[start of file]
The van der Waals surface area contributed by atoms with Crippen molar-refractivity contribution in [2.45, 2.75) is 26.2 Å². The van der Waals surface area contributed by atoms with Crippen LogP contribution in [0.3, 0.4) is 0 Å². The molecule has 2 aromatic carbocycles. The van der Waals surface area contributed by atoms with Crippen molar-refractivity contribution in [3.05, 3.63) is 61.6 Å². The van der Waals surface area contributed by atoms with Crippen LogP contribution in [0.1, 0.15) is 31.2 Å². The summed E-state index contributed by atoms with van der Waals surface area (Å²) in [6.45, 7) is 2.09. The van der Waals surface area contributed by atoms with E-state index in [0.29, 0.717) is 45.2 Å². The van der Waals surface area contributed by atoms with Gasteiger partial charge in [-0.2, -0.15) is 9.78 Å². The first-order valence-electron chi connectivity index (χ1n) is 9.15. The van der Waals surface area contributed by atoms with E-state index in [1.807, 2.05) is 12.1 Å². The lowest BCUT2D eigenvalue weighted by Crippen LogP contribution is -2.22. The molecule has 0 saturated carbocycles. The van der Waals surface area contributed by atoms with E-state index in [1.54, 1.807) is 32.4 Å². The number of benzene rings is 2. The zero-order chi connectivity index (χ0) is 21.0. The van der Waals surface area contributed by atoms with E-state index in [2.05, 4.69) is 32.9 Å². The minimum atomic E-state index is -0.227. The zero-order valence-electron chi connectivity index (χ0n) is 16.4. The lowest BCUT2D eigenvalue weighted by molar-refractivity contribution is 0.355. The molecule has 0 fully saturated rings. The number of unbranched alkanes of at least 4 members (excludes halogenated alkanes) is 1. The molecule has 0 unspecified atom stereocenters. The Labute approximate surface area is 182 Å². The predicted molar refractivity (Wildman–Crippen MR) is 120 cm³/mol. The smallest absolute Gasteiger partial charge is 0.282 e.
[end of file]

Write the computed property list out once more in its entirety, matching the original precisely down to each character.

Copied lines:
The van der Waals surface area contributed by atoms with Crippen molar-refractivity contribution in [2.45, 2.75) is 26.2 Å². The van der Waals surface area contributed by atoms with Crippen LogP contribution in [0.3, 0.4) is 0 Å². The molecule has 2 aromatic carbocycles. The van der Waals surface area contributed by atoms with Crippen molar-refractivity contribution in [3.05, 3.63) is 61.6 Å². The van der Waals surface area contributed by atoms with Crippen LogP contribution in [0.1, 0.15) is 31.2 Å². The summed E-state index contributed by atoms with van der Waals surface area (Å²) in [6.45, 7) is 2.09. The van der Waals surface area contributed by atoms with E-state index in [0.29, 0.717) is 45.2 Å². The van der Waals surface area contributed by atoms with Gasteiger partial charge in [-0.2, -0.15) is 9.78 Å². The first-order valence-electron chi connectivity index (χ1n) is 9.15. The van der Waals surface area contributed by atoms with E-state index in [1.807, 2.05) is 12.1 Å². The lowest BCUT2D eigenvalue weighted by Crippen LogP contribution is -2.22. The molecule has 0 saturated carbocycles. The van der Waals surface area contributed by atoms with E-state index in [1.54, 1.807) is 32.4 Å². The number of benzene rings is 2. The zero-order chi connectivity index (χ0) is 21.0. The van der Waals surface area contributed by atoms with E-state index in [2.05, 4.69) is 32.9 Å². The minimum atomic E-state index is -0.227. The zero-order valence-electron chi connectivity index (χ0n) is 16.4. The lowest BCUT2D eigenvalue weighted by molar-refractivity contribution is 0.355. The molecule has 0 fully saturated rings. The number of unbranched alkanes of at least 4 members (excludes halogenated alkanes) is 1. The molecule has 0 unspecified atom stereocenters. The Labute approximate surface area is 182 Å². The predicted molar refractivity (Wildman–Crippen MR) is 120 cm³/mol. The smallest absolute Gasteiger partial charge is 0.282 e.